Kristina Wong in “Kristina Wong, Sweatshop Overlord” at La Jolla Playhouse. Photo: Jenna Selby, courtesy of La Jolla Playhouse.


Three days into the pandemic shutdown, performance artist Kristina Wong — driven to help make a difference in the world — began sewing masks out of bedsheets and bra straps on her Hello Kitty sewing machine. Before she knew it, she had recruited hundreds of volunteers to join her as the “Auntie Sewing Squad.”  This satiric tour-de-force looks at the early days of global change and offers a guide for community-building and an inspiring path back into a healing world.


  • Shows are November 5 – December 18, 2022
  • Preview Performances: November 5, 6, 9, and 10 at 7:30 p.m.
  • Pay What You Will Performances: Sunday, Nov. 6, at 7:30 p.m., and Thursday, Dec 1, at 7:30 p.m.
  • The People’s Party: BIPOC Affinity Night: Friday, Dec. 9, at 7:30 p.m.
  • All shows  are in the Ellyn Bye Studio at The Armory, 128 NW Eleventh Ave, Portland.
  • Ticket prices range from $25 to $66.50 and may be purchased at pcs.org/kristina-wong-sweatshop-overlord. Or call 503-445-3700, or in-person from the box office.
  • Ticket Specials: Visit pcs.org/deals to view ticket specials, including Rush Tickets, Pay What You Will, Arts for All, Active Duty, Military Veteran, Student, Under 30, The Armory Card, Groups of 10+, and more.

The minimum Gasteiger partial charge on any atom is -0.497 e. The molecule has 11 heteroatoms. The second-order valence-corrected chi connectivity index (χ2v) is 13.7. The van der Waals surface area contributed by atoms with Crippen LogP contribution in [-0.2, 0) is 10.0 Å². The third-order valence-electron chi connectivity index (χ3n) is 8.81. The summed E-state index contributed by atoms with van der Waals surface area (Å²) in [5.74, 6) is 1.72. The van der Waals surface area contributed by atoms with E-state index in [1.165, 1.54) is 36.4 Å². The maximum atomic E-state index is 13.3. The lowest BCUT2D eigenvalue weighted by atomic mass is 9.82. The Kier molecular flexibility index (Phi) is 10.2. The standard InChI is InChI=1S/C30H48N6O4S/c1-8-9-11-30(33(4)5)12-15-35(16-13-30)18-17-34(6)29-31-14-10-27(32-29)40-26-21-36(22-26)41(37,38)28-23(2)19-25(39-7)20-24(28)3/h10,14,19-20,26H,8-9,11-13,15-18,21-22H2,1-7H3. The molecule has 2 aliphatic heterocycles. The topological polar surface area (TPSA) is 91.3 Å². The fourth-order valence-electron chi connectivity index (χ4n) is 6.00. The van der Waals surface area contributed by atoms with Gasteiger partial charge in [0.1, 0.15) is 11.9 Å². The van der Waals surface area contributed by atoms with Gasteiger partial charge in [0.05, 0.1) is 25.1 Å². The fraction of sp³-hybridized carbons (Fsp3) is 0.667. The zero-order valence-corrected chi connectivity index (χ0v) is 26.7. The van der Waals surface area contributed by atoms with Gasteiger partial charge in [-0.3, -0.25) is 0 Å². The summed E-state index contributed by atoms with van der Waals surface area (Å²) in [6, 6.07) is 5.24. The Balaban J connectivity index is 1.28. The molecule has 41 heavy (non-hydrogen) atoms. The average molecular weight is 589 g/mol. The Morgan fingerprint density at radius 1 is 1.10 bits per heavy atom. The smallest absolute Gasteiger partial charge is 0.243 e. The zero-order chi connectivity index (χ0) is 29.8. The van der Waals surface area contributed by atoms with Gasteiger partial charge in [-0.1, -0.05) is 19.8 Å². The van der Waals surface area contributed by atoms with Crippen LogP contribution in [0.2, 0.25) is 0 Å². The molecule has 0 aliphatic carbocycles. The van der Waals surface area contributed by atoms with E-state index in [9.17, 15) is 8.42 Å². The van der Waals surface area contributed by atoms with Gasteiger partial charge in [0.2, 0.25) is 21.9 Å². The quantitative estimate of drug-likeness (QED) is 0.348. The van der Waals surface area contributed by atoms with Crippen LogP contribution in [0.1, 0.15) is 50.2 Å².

• Recommended for ages 13 and up. Contains adult situations and language, and drug use.

Wong in “Kristina Wong: Sweatshop Overlord.” Photo: Tom Fowler.


Kristina Wong is a performance artist, actor, comedian, writer, and elected representative living in Koreatown, Los Angeles. Wong’s works have been presented across North America, the UK, Hong Kong, and Africa. She’s been a guest on late-night shows on Comedy Central, NBC, and FX.

As a published writer, Wong has been included in Routledge’s Contemporary Plays by Women of Color. She’s had artist residencies at MacDowell, Hermitage, Montalvo, and Ojai Playwrights Festival. Wong’s work has been awarded with grants from Creative Capital, The MAP Fund, Center for Cultural Innovation, National Performance Network, a COLA Master Artist Fellowship from the Los Angeles Department of Cultural Affairs, nine Los Angeles Artist-in-Residence awards, Center Theatre Group’s Sherwood Award, and the Art Matters Foundation.